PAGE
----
Andrew K. Mitchell, David E. Logan, H. R. Krishnamurthy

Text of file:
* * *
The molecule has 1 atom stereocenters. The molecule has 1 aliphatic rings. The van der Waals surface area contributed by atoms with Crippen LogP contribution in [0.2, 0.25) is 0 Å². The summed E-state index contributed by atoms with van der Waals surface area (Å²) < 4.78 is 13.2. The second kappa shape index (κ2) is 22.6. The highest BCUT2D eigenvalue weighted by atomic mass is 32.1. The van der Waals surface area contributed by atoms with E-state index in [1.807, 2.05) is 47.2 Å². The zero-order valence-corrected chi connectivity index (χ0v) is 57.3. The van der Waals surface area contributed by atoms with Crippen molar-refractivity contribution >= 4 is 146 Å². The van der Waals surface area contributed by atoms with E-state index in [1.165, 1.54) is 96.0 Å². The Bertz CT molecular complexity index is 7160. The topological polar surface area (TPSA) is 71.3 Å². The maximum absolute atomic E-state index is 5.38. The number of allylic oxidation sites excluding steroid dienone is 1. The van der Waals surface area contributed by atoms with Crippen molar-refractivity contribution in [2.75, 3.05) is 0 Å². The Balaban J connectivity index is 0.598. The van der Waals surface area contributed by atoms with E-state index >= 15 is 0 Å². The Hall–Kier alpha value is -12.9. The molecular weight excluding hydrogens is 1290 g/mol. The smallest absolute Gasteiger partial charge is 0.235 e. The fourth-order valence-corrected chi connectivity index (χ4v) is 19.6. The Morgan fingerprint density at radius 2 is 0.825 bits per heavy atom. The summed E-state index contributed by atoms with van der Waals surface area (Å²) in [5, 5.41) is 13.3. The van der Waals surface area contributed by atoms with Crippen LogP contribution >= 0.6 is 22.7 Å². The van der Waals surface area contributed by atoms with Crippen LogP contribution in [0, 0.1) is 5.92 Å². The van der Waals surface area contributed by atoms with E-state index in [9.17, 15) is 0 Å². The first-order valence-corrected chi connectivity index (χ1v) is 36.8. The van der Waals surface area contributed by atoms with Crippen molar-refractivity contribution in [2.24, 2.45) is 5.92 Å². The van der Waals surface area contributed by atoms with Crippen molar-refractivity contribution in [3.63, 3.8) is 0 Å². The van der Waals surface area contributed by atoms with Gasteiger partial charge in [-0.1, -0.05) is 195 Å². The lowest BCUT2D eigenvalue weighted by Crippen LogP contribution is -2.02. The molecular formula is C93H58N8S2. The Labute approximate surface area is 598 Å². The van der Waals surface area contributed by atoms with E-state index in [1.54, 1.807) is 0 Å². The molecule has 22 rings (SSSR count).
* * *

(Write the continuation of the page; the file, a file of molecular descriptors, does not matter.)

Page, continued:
We study odd-membered chains of spin-(1/2) impurities, with each end connected to its own metallic lead. For antiferromagnetic exchange coupling, universal two-channel Kondo (2CK) physics is shown to arise at low energies. Two overscreening mechanisms are found to occur depending on coupling strength, with distinct signatures in physical properties. For strong inter-impurity coupling, a residual chain spin-1/2 moment experiences a renormalized effective coupling to the leads; while in the weak-coupling regime, Kondo coupling is mediated via incipient single-channel Kondo singlet formation. We also investigate models where the leads are tunnel-coupled to the impurity chain, permitting variable dot filling under applied gate voltages. Effective low-energy models for each regime of filling are derived, and for even-fillings where the chain ground state is a spin singlet, an orbital 2CK effect is found to be operative. Provided mirror symmetry is preserved, 2CK physics is shown to be wholly robust to variable dot filling; in particular the single-particle spectrum at the Fermi level, and hence the low-temperature zero-bias conductance, is always pinned to half-unitarity. We derive a Friedel-Luttinger sum rule and from it show that, in contrast to a Fermi liquid, the Luttinger integral is non-zero and determined solely by the 'excess' dot charge as controlled by gate voltage. The relevance of the work to real quantum dot devices, where inter-lead charge-transfer processes fatal to 2CK physics are present, is also discussed. Physical arguments and numerical renormalization group techniques are used to obtain a detailed understanding of these problems.
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